’80s Fantasy Movies Are Awesomely Cheesy


In the 1980s the fantasy class achieved unparalleled popularity with the release of films such as Labyrinth, The Eternal Story, Ladyhawke, ug Time Bandits. Author of science fiction Mateo Kressel said he likes to watch classic fantasy movies like Krull, despite the slow motion and dated special effects.

“I know it’s cheesy, and corny in some parts, but there’s something about the movie world that carries me every hour,” Kressel said in Episode 486 of Geek’s Guide to the Galaxy podcast “I watched that movie with my cousin, who is no longer alive, and I hate it. Every time I watch it, I go back as a kid to the theater to watch it.”

Writer with laughter Tom management says that for adults growing up in the ’80s, nothing compares to the magic of watching Heavy Metal or Highlander. “You’re a class that prints like a bird,” he said. “If they’re in the same person when they give birth, they think they’re a human being, and if you do your youth and you watch these movies, they’re just going into a part of your psyche that broken when you’re older. ”

The Princess Bride the rare example of an ’80s fantasy movie that is as fresh and exciting now as it was once released. Writes on TV Andrea Kail says that many parts of the film actually resonated for him as an adult than they did when he was younger. “It’s a line where Buttercup says,‘ You mocked my pain, ’and Westley goes,‘ Life is pain. Anyone who is different is said to be selling, ‘”said Kail. “It’s funny, but it’s also true. Especially as an adult, you’re like, ‘Yup.’ ”

Geek’s Guide to the Galaxy host David Barr Kirtley wishes that the studios could make as many films as Conan the Barbarian or Willow. “I really love swords and sorcery, and I’m glad I grew up with it,” he said. “These movies are extremely poorly made, but there’s something awful about the whole sword and machete thing, and it makes me sad to the extent that it’s gone. I want a lot of new movies to take this. kind story and make it even better, with modern skipping and modern special effects. ”

Listen to the full interview with Matthew Kressel, Tom Gerencer, and Andrea Kail on Episode 486 of Geek’s Guide to the Galaxy (above). And check out some highlights from the discussion below.

Matthew Kressel in Labyrinth:

“If you notice, when the clock strikes 13 – which is actually midnight – he’s at the bottom of the stairs, and the scene used to be the same when they went through all that Stairs by MC Escher. I was like, ‘Oh, they’re really playing with this idea that the whole thing is just his way of spending time with himself.’ This is, I think, a Gen X and first thing, because I think the younger generation doesn’t really have that boredom. But there was a time, even when I was growing up, where nothing was done. Not on TV. ‘What shall I do? I don’t know. ‘And then you just play with your imagination – or whatever I do. ”

Andrea Kail on cinematography:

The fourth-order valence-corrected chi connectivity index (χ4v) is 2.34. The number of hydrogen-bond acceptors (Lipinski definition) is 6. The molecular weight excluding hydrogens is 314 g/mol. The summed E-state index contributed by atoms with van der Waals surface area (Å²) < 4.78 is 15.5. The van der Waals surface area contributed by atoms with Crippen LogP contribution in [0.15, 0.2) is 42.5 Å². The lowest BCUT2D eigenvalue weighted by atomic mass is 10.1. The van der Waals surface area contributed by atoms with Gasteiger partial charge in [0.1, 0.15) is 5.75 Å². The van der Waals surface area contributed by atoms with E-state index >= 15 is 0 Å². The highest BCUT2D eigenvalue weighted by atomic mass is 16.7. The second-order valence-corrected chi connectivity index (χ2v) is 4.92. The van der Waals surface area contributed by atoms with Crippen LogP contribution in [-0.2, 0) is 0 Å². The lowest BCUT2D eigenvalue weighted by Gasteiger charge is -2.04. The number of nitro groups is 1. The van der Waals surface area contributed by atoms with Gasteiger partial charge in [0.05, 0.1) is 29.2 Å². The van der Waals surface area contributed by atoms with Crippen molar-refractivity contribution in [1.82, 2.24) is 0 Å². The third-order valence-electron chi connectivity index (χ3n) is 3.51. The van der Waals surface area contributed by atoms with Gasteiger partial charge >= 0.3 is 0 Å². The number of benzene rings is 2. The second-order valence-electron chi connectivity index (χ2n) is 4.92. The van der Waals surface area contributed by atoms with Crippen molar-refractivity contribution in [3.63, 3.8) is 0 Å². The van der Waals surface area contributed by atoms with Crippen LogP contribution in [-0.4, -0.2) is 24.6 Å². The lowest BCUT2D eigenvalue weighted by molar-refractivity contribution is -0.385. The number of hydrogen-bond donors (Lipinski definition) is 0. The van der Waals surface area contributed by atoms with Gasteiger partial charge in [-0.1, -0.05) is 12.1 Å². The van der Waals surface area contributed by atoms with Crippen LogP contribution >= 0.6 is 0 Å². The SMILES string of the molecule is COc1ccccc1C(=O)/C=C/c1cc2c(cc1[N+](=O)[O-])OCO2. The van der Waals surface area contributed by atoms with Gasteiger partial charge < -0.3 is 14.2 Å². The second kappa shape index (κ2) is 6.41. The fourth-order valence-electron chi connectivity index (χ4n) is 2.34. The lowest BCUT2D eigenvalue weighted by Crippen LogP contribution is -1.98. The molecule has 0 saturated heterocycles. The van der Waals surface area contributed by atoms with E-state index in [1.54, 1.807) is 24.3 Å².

“A good part of the cause [that Ladyhawke is so slow] is the DP is Vittorio Storaro, who is one of the most famous DPs of all time – he is the DP of Apocalypse Now, so talk about tall beautiful shots. I think maybe they tried him, so that something had to do with it. But I can’t stand it [long shots] even I was just watching a movie called The Leopard, based on a classic Sicilian novel. In 1963, and it was sick. It was a movie that won awards all over the place in 1963, and it was all just a long, long single shot of people walking by. I clenched my fists. I was like, ‘What are you doing? Moving on to the freaking story. ‘That’s how we are. Our view of time is lacking at this point. “

Tom Gerencer on The Princess Bride:

“A lot of lines come to my head in the wee hours of the day. ‘As long as you can, have fun starting at the castle!’ I mean, any hour I say goodbye to someone, that pops into my mind. day – and a few weeks ago I came across the great meme, that I had seen before, with one of the stickers you put up when you were at a conference.It said, ‘Hello, my name is,’ and then there was a blank, and someone wrote ‘Inigo Montoya. You killed my father, prepare to die!’ I screenshotted it, and I posted it on the thread, and launched this live discussion where I wanted they said, ‘That’s great! That’s so funny!’ And they started talking about the others Princess Bride quotes. ”

Tom Gerencer on William Goldman:

“After I saw The Princess Bride, I went and read the book and was just blown away, when I found out that he also wrote the script for the movie, how great a job he did on his own book, adapting it, you know, if you check other writers already, not a quick thing. … If you read the book, and you can see the parts he puts together, and you can see what he transfers from narration to dialogue and action, it’s amazing the work he does. It’s almost taught in film schools-people have to read the book and watch this movie and look at the screen, and be like, ‘That’s how that’s done.’ ”


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